A New Wisdom Academy Course
The Dharma of Well-Being
with Lama Alan Wallace
Discover greater happiness and well-being using insights and methods drawn from both Western psychology and Buddhist contemplative practices.
Explore skills, practices, and insights on how to achieve genuine happiness and well-being in your life.
Discover the Dharma of Well-Being
Drawing on insights and methods from both the Buddhist tradition and Western psychology and philosophy, Lama Alan Wallace invites you to investigate the causes of both genuine unhappiness and genuine well-being. You’ll start by looking into what genuine well-being is before delving into what it is not as Lama Alan explores the causes of suffering, mental afflictions, and unhappiness, along with the internal factors that often prevent us from being truly happy. He then turns to the causes of genuine happiness and offers skills, practices, and insights that will help you achieve genuine happiness.
Start learning today and take the next step on your path toward developing genuine well-being in your life.
Click the “Enroll” button to start this course today!
Lesson 1: Introduction & Genuine Well-Being
Lesson 2: The Causes of Suffering
Lesson 3: The Contagious Nature of Mental Afflictions
Lesson 4: Developing Attention
Lesson 5: The Inner Causes of Mental Distress
Lesson 6: The Nature of the Mind
Lesson 7: The Inner Causes of Well-Being
Lesson 8: Developing Genuine Well-Being
Enroll today and take the next step on your path towards developing genuine well-being in your life.
Lama Alan Wallace is president of the Santa Barbara Institute for Consciousness Studies. He trained for many years as a monk in Buddhist monasteries in India and Switzerland. He has taught Buddhist theory and practice in Europe and America since 1976 and has served as interpreter for numerous Tibetan scholars and contemplatives, including H. H. the Dalai Lama. After graduating summa cum laude from Amherst College, where he studied physics and the philosophy of science, he earned his MA and PhD in religious studies at Stanford University. He has edited, translated, authored, and contributed to more than forty books on Tibetan Buddhism, medicine, language, and culture, and the interface between science and religion.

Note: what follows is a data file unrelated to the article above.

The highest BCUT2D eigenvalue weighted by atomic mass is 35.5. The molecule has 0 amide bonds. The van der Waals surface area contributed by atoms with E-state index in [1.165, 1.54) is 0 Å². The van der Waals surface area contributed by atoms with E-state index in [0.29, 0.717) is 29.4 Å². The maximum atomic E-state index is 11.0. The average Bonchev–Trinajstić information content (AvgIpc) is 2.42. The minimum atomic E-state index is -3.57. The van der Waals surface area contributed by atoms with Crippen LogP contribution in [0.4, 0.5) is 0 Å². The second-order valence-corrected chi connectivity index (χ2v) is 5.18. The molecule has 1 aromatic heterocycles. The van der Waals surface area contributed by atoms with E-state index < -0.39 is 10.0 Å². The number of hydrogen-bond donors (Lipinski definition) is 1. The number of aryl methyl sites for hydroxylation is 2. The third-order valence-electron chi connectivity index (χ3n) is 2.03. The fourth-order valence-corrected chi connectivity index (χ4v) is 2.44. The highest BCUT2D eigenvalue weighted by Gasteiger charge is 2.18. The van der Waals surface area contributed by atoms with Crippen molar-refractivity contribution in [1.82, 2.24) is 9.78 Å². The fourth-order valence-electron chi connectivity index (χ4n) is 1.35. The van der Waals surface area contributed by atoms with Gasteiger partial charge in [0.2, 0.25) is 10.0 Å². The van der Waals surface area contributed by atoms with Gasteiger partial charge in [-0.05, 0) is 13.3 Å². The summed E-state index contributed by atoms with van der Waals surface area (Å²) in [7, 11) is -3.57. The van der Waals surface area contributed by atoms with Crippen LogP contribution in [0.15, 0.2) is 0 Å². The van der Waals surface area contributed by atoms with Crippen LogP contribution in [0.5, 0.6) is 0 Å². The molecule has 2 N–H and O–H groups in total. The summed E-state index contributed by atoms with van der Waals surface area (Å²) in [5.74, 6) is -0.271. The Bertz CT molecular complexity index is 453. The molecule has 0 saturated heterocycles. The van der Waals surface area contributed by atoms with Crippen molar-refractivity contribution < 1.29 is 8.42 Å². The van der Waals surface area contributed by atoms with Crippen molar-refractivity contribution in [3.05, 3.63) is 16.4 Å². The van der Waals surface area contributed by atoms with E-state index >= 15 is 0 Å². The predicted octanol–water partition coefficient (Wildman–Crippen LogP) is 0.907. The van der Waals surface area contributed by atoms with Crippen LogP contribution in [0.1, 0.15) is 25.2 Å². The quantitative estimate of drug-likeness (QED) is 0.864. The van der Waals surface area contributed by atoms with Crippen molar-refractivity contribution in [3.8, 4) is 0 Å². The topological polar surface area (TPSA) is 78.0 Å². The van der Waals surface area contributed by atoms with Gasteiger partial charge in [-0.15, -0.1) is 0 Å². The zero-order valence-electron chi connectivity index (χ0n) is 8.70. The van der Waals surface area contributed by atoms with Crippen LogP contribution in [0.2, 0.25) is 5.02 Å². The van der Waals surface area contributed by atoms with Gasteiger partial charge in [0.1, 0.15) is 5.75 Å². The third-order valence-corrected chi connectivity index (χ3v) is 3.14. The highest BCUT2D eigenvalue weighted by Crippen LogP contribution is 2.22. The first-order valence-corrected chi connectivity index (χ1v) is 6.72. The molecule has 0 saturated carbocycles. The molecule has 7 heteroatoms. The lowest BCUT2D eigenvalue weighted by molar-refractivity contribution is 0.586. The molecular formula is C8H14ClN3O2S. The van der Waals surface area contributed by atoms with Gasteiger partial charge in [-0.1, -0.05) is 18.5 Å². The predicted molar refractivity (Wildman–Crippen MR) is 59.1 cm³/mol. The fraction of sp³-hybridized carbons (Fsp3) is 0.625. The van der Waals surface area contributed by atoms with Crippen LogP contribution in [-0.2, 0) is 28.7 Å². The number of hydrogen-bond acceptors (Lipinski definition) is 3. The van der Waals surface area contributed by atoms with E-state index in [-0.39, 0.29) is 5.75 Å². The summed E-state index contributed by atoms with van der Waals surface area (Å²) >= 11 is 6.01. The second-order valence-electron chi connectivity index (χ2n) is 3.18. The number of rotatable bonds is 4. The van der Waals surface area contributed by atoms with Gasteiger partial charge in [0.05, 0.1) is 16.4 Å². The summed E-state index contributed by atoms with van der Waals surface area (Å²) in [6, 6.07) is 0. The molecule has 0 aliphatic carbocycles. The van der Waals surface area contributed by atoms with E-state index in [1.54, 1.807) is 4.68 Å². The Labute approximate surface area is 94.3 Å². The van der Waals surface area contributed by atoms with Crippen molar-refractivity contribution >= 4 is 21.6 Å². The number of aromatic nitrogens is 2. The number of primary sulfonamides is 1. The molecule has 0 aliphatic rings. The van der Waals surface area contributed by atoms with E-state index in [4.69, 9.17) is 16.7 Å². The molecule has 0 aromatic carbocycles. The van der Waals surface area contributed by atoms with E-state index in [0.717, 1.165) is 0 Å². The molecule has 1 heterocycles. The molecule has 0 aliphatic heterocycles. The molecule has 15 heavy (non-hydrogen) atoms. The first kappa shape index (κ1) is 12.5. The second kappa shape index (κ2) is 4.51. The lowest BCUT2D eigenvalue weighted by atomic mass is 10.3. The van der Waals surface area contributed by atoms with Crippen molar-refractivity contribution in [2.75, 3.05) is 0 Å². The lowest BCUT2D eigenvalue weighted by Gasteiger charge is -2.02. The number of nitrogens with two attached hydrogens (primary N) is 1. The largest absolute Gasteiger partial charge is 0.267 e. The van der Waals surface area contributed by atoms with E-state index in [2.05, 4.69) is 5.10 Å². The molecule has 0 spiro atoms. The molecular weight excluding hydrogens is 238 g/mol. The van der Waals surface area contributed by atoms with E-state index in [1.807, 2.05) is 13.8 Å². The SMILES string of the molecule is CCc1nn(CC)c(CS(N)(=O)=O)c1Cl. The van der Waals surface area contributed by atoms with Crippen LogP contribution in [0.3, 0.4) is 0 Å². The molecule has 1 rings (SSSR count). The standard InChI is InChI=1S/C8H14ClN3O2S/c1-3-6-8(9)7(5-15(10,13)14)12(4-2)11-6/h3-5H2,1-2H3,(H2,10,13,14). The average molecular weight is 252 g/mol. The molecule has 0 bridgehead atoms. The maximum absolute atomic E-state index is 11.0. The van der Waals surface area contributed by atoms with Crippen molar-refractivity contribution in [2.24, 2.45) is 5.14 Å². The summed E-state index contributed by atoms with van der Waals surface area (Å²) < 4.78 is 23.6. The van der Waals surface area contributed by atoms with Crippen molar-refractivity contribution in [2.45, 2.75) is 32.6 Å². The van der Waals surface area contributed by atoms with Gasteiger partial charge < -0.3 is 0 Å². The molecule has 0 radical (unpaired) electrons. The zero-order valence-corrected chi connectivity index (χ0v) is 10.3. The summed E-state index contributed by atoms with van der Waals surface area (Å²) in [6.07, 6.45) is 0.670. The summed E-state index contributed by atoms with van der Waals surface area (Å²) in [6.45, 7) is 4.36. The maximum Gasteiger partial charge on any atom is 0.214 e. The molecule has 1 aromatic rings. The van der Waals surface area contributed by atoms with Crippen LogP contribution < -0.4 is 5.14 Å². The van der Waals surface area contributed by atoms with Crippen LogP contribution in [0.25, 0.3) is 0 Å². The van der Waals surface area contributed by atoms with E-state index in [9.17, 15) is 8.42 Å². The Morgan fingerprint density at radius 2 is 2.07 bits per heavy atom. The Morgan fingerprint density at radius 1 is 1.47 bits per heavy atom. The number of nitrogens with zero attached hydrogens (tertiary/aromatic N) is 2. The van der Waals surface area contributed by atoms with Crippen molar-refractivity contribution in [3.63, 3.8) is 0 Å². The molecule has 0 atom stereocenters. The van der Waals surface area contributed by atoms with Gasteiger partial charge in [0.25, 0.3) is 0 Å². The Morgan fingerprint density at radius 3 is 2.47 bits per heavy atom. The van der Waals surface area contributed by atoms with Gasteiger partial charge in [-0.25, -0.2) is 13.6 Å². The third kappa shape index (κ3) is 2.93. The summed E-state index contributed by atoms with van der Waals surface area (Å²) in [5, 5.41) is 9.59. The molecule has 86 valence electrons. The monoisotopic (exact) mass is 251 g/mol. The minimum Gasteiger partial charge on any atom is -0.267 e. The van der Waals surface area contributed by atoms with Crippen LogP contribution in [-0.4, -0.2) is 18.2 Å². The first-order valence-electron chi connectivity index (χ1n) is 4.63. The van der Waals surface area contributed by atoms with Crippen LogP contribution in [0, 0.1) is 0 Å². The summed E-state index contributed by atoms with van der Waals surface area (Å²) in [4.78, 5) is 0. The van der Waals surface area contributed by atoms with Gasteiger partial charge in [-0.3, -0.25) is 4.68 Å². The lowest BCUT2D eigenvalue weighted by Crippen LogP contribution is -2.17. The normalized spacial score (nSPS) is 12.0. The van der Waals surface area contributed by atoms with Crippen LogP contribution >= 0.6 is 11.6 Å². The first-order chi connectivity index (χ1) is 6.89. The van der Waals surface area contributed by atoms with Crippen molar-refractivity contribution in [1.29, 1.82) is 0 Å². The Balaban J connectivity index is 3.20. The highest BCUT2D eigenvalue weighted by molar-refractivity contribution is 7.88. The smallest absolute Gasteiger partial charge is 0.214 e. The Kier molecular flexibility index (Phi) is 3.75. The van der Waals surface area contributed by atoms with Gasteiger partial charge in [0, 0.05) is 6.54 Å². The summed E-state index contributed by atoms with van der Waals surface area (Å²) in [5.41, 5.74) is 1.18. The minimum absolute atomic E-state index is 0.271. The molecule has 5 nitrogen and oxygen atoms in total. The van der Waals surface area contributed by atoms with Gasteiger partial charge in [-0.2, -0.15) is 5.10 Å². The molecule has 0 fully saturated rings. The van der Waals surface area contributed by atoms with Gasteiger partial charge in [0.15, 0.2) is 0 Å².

Lama Alan is also the founder of the Contemplative Research (CCR) near the town of Castellina Marittima in Tuscany, Italy. The CCR is dedicated to researching the role and methods of the ancient contemplative practices of shamatha and vipashyana and their involvement in mental health and well-being and to fathoming the nature and origins of human consciousness, and has a new retreat center in Crestone, Colorado.
The program builds on the results of the Shamatha Project. It is guided by a Scientific Advisory Board that includes the Nobel Prize-winning biologist Elizabeth Blackburn (Director, Salk Institute), neuroscientist and clinical psychologist David Presti (UC Berkeley), theoretical physicist Marcelo Gleiser (Director of the Institute for Cross-Disciplinary Engagement at Dartmouth College), and philosopher Michel Bitbol (Director of Research at the Centre National de la Recherche Scientifique). Cognitive scientists at the University of Pisa, the University of Trent, and the Sculoa Superiore Sant’Anna in Pisa are committed to conducting research in collaboration with the CCR.